Date of Award

Spring 2012

Project Type


Program or Major

Natural Resources and Earth Systems Science

Degree Name

Doctor of Philosophy

First Advisor

Andrew Rosenberg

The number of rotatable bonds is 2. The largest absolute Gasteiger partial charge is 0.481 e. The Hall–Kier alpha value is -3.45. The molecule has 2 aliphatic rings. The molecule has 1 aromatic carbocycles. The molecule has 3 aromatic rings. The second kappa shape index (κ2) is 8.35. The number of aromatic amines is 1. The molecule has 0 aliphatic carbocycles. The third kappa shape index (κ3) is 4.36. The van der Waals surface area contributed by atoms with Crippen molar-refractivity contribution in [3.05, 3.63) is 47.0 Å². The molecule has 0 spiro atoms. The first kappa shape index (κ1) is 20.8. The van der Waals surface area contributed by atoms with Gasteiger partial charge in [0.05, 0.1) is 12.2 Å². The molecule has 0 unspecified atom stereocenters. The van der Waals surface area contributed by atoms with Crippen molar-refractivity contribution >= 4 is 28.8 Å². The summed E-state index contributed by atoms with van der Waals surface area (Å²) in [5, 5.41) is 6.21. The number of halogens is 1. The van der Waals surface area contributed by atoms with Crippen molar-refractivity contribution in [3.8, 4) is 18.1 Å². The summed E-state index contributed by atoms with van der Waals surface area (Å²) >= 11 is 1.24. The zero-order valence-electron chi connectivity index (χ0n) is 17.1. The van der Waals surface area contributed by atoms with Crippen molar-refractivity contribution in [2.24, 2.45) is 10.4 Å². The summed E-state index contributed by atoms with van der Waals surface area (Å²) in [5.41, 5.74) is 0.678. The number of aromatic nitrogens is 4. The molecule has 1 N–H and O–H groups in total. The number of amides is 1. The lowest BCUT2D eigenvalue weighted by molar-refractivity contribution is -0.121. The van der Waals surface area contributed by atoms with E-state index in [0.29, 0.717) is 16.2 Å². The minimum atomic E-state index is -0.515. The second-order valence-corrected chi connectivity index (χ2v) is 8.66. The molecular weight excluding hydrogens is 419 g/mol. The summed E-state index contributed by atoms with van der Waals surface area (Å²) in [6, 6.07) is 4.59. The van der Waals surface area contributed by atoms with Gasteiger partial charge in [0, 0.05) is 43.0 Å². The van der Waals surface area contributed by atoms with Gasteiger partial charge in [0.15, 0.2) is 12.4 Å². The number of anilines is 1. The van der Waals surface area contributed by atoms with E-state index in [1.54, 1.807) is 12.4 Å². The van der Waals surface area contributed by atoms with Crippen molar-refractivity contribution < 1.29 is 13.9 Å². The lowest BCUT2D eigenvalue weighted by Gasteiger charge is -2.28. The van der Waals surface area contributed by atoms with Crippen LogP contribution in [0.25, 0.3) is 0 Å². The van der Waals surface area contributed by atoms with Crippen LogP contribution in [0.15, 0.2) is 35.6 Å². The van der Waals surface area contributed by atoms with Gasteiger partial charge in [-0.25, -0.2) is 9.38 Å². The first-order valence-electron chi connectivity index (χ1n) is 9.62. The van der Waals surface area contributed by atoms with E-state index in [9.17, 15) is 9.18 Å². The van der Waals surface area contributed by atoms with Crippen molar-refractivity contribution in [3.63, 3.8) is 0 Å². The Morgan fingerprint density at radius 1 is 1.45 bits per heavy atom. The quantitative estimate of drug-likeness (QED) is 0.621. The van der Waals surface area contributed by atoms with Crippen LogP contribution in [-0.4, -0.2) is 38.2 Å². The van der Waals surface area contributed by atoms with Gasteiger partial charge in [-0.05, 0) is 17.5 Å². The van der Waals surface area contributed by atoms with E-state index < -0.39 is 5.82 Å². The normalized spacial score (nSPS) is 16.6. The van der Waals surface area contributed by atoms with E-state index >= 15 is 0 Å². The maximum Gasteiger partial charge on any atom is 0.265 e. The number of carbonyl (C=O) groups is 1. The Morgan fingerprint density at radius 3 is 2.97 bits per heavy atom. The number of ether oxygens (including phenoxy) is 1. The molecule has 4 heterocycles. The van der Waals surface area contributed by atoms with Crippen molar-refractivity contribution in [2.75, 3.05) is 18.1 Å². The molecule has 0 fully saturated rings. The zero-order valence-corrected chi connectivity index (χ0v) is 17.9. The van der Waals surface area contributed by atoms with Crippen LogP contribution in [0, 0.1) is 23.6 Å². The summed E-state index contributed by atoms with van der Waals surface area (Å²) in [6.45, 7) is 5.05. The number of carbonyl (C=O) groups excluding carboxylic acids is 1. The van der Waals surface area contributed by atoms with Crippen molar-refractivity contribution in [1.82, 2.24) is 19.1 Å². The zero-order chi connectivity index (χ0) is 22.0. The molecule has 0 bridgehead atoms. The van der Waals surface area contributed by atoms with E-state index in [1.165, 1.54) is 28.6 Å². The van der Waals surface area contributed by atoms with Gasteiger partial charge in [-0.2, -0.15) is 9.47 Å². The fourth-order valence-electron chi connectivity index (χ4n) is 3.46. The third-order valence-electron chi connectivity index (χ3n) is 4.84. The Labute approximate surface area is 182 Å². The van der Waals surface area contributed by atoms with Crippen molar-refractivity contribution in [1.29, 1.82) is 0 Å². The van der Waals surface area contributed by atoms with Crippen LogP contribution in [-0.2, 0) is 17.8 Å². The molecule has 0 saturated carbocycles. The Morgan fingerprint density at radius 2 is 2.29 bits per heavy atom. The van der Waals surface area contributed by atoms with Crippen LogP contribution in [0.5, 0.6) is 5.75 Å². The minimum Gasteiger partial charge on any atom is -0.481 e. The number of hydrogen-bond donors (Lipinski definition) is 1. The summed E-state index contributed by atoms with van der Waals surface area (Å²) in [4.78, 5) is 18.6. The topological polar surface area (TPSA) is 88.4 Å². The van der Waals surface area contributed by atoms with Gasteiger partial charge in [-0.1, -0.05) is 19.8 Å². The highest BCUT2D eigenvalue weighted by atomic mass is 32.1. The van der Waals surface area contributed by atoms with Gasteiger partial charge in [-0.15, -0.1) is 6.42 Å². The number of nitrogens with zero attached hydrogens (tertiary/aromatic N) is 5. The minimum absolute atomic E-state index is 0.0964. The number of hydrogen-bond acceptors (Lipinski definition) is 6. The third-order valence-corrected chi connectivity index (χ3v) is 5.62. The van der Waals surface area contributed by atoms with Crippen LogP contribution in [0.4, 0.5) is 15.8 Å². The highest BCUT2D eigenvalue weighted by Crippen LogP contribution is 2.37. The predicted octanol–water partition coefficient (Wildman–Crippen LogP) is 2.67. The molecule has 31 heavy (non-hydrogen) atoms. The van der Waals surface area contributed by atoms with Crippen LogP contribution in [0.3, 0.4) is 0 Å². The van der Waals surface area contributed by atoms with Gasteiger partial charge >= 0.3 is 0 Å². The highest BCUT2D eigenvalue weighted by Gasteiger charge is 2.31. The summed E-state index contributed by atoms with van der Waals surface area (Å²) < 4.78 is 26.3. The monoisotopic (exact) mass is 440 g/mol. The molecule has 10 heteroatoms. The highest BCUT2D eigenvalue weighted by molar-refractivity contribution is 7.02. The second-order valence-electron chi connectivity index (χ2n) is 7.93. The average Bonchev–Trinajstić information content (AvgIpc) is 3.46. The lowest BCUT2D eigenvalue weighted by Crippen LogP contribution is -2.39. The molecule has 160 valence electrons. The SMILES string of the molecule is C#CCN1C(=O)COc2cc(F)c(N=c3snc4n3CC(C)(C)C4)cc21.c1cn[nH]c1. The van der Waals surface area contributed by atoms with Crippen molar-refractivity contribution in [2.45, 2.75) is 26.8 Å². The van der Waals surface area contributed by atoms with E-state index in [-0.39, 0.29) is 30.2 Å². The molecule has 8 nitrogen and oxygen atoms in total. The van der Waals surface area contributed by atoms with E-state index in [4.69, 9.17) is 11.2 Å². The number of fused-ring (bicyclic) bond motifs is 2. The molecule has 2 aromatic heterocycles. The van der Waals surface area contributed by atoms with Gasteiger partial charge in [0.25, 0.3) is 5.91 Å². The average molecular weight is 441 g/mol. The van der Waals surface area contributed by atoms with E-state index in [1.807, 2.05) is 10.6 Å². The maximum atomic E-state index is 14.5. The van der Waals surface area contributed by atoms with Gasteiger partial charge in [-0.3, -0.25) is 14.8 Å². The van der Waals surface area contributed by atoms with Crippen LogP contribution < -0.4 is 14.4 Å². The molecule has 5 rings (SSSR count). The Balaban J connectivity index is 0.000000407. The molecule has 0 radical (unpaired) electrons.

Small-scale fisheries are an important economic and social foundation for the livelihood of coastal communities in Colombia. Yet artisanal fishing communities are characterized by a low quality of life and a struggle for the basic components of well being, in part because of inadequate marine resource management. As a consequence of inadequate management, some resources are already overexploited and depletion threatens the food security of these fishing villages. Lack of information on fisheries resources, open access artisanal fisheries, and poor socio-economic conditions, coupled with the high diversity and low abundance characteristic of tropical environments, place these fisheries resources at risk. Both food resources and the economic activities that support local people will suffer the effects. However, co-management has proven to be an effective tool in marine resource management for preserving both natural resources and fishing communities. Here we report on a project to evaluate four traditional small-scale marine fishing communities on the Pacific coast and five on the Caribbean coast in order to describe and understand their historical and actual situations. This study will support the development of the first small-scale marine fisheries management plan in Colombia.